Why We Should Keep the Drinking Age at Twenty-one
By Barry T. Hellman
English 116, section 6
11 May 2000
Imagine winning the State Basketball Championship. You get back to your house with a few friends and feel a party is in order, so you start drinking a few beers after your parents go to bed. Someone suggests that you drive somewhere to get rid of the empty cans. ?Yes, that’s not a bad idea?, so you all pile into the car and take off. A few hours later, your parents receive a telephone call to come down to the station. There has been a terrible accident, and they must identify the body. This is the one phone call all parents dread. This true story is detailed in the Germantown, Tennessee high school newspaper. Stories like this compel me to believe that the legal drinking age should be kept at twenty-one.
Almost every state set a legal drinking age of twenty-one, the legal voting age at the time, after prohibition was repealed. Between 1970 and 1975, twenty-nine states lowered the voting age from twenty-one to eighteen, twenty-nine states also lowered their drinking age to eighteen or nineteen. During the late seventies, studies showed that traffic crashes had drastically increased after lowering the drinking age. Once this was announced publicly, many groups created a movement to increase the minimal drinking age, and sixteen states responded. The Uniform Drinking Act was passed in 1984. This strongly encouraged the remaining thirteen states to raise their drinking age. If the states would not agree to do so by 1987, the government said that it would cut highway funding (Encyclopedia of Alcohol and Drugs).
Many would argue that when the drinking age were set at twenty-one, there is an unavoidably huge increase in alcohol use when youths, turning twenty-one, ?make up for lost time.? However, a study done by Alexander Wagenaar and PM O’Malley found that when the minimum drinking age was twenty-one, there was a lower use of alcohol after they turn twenty-one.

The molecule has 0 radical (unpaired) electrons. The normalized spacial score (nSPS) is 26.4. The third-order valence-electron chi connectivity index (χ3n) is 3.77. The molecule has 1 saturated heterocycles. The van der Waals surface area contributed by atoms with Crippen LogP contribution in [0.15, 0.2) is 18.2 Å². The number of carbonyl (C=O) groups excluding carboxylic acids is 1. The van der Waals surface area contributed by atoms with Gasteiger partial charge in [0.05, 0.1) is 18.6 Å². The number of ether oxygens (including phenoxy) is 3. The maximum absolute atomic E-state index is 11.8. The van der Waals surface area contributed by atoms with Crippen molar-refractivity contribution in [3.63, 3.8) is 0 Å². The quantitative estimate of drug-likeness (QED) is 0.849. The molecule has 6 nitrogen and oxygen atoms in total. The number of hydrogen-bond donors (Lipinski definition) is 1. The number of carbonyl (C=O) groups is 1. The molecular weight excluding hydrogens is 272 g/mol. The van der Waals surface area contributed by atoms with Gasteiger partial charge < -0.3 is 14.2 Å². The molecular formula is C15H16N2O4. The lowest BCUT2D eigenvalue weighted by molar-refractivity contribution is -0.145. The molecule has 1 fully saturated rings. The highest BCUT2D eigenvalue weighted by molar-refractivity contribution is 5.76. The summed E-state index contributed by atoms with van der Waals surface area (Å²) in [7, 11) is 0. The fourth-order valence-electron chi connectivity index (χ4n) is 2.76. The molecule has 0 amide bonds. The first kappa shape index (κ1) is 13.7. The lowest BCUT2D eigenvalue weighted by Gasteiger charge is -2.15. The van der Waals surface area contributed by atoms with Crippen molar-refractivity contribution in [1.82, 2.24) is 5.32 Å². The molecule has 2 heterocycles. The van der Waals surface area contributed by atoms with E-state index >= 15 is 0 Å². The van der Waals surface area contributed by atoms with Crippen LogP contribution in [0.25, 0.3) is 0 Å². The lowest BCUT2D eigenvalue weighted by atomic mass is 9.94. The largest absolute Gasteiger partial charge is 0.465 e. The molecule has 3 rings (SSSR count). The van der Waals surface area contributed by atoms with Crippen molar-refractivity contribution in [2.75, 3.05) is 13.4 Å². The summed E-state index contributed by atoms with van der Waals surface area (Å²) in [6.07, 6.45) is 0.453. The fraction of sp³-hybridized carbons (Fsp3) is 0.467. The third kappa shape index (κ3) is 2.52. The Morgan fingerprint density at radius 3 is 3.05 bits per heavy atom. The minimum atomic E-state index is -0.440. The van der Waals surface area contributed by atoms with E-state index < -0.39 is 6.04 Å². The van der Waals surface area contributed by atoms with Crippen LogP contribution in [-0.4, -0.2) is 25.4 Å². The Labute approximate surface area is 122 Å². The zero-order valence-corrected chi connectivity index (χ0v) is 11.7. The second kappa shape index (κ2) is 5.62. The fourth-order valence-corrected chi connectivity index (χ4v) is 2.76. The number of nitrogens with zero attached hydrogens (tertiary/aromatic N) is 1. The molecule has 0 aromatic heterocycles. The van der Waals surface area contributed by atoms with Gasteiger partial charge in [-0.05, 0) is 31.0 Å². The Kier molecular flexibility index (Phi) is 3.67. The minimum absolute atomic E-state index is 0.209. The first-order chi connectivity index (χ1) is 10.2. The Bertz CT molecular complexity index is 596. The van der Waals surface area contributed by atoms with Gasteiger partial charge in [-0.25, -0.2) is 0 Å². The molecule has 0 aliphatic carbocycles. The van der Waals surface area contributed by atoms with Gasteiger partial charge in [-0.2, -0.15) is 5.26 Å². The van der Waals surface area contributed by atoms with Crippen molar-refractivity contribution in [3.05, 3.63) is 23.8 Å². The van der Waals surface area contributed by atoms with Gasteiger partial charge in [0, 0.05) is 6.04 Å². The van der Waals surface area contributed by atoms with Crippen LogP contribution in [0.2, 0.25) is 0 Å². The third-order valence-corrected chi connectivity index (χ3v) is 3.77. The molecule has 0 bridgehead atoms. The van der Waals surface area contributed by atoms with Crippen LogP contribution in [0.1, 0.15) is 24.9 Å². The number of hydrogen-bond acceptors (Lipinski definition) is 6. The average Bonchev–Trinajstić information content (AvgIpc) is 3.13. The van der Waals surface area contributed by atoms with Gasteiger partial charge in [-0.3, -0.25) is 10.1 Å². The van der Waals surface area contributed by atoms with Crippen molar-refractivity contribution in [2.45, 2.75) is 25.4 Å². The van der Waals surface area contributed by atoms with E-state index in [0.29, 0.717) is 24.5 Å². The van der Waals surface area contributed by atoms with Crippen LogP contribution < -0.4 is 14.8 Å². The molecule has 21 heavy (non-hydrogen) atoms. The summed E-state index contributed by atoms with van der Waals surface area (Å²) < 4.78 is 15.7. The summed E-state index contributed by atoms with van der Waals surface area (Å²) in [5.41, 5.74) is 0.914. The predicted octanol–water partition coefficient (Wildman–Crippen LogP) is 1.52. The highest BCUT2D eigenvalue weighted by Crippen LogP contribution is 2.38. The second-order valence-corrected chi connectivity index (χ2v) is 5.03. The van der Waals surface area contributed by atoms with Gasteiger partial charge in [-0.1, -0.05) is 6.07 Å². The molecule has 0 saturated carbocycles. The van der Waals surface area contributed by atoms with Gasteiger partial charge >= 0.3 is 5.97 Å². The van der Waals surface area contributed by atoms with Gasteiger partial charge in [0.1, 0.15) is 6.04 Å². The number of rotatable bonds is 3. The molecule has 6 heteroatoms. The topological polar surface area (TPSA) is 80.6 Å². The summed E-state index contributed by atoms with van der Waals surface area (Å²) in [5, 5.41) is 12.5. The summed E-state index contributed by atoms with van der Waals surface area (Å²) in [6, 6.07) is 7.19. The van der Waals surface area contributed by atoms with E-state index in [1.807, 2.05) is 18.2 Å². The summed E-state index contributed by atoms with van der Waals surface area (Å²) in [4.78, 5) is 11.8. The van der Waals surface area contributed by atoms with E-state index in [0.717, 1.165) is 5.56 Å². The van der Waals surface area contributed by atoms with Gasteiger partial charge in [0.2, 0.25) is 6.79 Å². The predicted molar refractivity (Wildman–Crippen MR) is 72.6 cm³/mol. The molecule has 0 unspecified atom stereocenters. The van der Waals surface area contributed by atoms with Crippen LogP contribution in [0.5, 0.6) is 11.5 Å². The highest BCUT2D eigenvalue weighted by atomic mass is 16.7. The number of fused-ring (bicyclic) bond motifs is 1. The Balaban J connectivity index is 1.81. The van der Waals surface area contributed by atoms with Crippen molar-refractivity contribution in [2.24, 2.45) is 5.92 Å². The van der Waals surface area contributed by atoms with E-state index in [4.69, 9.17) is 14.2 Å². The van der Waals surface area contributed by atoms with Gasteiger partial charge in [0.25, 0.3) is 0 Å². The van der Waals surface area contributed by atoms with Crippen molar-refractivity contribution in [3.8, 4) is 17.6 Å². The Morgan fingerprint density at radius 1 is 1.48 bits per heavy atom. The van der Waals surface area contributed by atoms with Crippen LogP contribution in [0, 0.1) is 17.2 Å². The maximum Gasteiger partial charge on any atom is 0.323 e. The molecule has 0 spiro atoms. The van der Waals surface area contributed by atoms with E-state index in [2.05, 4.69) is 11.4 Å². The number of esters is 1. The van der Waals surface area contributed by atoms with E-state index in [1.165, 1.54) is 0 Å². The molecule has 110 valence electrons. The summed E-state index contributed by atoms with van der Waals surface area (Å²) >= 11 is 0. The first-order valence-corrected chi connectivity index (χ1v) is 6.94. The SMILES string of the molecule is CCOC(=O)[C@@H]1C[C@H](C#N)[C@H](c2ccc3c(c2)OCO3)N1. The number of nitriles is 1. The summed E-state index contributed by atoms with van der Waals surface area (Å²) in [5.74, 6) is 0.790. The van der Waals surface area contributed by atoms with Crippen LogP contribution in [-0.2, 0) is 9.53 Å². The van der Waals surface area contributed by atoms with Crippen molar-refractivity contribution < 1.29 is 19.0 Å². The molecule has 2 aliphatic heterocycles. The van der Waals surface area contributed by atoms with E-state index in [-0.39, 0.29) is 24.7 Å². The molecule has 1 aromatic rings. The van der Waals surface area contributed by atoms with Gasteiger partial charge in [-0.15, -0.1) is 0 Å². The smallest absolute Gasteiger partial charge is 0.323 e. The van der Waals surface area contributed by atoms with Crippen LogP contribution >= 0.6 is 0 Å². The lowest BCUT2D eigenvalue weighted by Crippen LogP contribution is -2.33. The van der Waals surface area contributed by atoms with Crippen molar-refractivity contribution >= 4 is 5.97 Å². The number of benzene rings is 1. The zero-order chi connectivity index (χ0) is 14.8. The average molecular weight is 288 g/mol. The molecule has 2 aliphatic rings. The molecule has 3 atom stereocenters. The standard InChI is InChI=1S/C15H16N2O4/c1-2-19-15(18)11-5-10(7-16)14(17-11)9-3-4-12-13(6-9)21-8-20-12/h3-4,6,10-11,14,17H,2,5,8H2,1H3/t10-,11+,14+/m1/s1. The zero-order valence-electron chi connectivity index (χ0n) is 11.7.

One of the largest arguments in favor of lowering the drinking age is the use of Europe as a comparison. Where as in Europe, where there isn’t a prescribed legal age for drinking, the age for obtaining a drivers license is eighteen. Sixteen is the average age for obtaining a license. This lower age for driving in combination with the lowered drinking age incurs a rise in traffic accidents and even death. Drinking before twenty-one causes more deaths than illnesses. On the other hand, those countries have their share of alcohol problems. The rate of alcohol-related diseases such as cirrhosis to the liver is the same, if not higher, as in the United States. Also drunk driving among youth in Europe is lower, but only because the legal driving age in most European countries is higher. Furthermore the use of public transportation is greater in Europe, where as in the United States fewer people take advantage of public transportation. Public transportation is either frowned upon or not available.
It is also argued that even though the legal drinking age is at twenty-one, many youths still can easily obtain and drink alcohol, so the current drinking age doesn’t work. It stands to reason to conclude that if the drinking age were lowered to eighteen, even younger children would be using alcohol. This therefore, would have adverse affects on our society, not a positive affect. Because it’s illegal for people under twenty-one, many of those people don’t drink. Lowering the drinking age would increase alcohol problems among teens, even at an earlier age. (Wagenaar and co. article, page 2)